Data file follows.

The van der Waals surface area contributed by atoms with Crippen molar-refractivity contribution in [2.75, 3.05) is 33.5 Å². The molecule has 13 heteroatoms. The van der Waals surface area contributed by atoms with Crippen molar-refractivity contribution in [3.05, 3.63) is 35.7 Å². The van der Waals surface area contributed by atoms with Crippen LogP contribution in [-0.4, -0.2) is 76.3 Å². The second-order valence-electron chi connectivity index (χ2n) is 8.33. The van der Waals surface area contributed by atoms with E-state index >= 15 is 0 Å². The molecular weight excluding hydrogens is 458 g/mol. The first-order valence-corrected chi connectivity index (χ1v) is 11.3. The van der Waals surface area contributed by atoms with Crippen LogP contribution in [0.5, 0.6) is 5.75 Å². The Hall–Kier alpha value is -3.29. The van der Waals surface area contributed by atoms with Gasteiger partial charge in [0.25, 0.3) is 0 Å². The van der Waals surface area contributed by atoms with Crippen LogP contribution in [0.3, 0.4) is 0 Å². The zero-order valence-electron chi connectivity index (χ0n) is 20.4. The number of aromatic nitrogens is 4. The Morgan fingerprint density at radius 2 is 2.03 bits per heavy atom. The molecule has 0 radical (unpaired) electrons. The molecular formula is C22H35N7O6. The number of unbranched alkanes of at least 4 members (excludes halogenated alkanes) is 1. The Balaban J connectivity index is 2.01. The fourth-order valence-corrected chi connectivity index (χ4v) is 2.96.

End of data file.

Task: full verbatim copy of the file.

The van der Waals surface area contributed by atoms with Crippen molar-refractivity contribution in [2.75, 3.05) is 33.5 Å². The molecule has 13 heteroatoms. The van der Waals surface area contributed by atoms with Crippen molar-refractivity contribution in [3.05, 3.63) is 35.7 Å². The van der Waals surface area contributed by atoms with Crippen LogP contribution in [-0.4, -0.2) is 76.3 Å². The second-order valence-electron chi connectivity index (χ2n) is 8.33. The van der Waals surface area contributed by atoms with E-state index >= 15 is 0 Å². The molecular weight excluding hydrogens is 458 g/mol. The first-order valence-corrected chi connectivity index (χ1v) is 11.3. The van der Waals surface area contributed by atoms with Crippen LogP contribution in [0.5, 0.6) is 5.75 Å². The Hall–Kier alpha value is -3.29. The van der Waals surface area contributed by atoms with Gasteiger partial charge in [0.25, 0.3) is 0 Å². The van der Waals surface area contributed by atoms with Crippen LogP contribution in [0.3, 0.4) is 0 Å². The zero-order valence-electron chi connectivity index (χ0n) is 20.4. The number of aromatic nitrogens is 4. The Morgan fingerprint density at radius 2 is 2.03 bits per heavy atom. The molecule has 0 radical (unpaired) electrons. The molecular formula is C22H35N7O6. The number of unbranched alkanes of at least 4 members (excludes halogenated alkanes) is 1. The Balaban J connectivity index is 2.01. The fourth-order valence-corrected chi connectivity index (χ4v) is 2.96.